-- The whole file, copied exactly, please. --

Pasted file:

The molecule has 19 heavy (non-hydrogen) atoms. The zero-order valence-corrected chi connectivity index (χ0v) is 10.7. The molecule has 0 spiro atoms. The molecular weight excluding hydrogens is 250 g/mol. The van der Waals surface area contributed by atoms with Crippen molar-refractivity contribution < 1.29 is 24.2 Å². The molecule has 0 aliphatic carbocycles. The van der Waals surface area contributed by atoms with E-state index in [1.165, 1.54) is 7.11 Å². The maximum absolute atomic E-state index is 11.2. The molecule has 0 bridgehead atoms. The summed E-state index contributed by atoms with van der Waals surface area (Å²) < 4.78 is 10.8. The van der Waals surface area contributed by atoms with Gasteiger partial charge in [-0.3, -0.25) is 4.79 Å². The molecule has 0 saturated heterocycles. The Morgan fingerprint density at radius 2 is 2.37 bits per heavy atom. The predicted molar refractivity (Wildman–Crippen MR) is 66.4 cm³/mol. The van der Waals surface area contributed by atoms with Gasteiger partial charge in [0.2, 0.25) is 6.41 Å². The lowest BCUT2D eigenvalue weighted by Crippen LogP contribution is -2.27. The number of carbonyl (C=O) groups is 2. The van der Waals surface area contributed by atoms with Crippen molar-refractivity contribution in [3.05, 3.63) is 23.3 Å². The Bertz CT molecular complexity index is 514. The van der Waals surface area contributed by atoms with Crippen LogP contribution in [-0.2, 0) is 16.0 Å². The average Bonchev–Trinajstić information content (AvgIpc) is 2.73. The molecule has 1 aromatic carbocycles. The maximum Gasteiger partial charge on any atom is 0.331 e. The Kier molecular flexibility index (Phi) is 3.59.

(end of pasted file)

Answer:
The molecule has 19 heavy (non-hydrogen) atoms. The zero-order valence-corrected chi connectivity index (χ0v) is 10.7. The molecule has 0 spiro atoms. The molecular weight excluding hydrogens is 250 g/mol. The van der Waals surface area contributed by atoms with Crippen molar-refractivity contribution < 1.29 is 24.2 Å². The molecule has 0 aliphatic carbocycles. The van der Waals surface area contributed by atoms with E-state index in [1.165, 1.54) is 7.11 Å². The maximum absolute atomic E-state index is 11.2. The molecule has 0 bridgehead atoms. The summed E-state index contributed by atoms with van der Waals surface area (Å²) < 4.78 is 10.8. The van der Waals surface area contributed by atoms with Gasteiger partial charge in [-0.3, -0.25) is 4.79 Å². The molecule has 0 saturated heterocycles. The Morgan fingerprint density at radius 2 is 2.37 bits per heavy atom. The predicted molar refractivity (Wildman–Crippen MR) is 66.4 cm³/mol. The van der Waals surface area contributed by atoms with Gasteiger partial charge in [0.2, 0.25) is 6.41 Å². The lowest BCUT2D eigenvalue weighted by Crippen LogP contribution is -2.27. The number of carbonyl (C=O) groups is 2. The van der Waals surface area contributed by atoms with Crippen molar-refractivity contribution in [3.05, 3.63) is 23.3 Å². The Bertz CT molecular complexity index is 514. The van der Waals surface area contributed by atoms with Crippen LogP contribution in [-0.2, 0) is 16.0 Å². The average Bonchev–Trinajstić information content (AvgIpc) is 2.73. The molecule has 1 aromatic carbocycles. The maximum Gasteiger partial charge on any atom is 0.331 e. The Kier molecular flexibility index (Phi) is 3.59.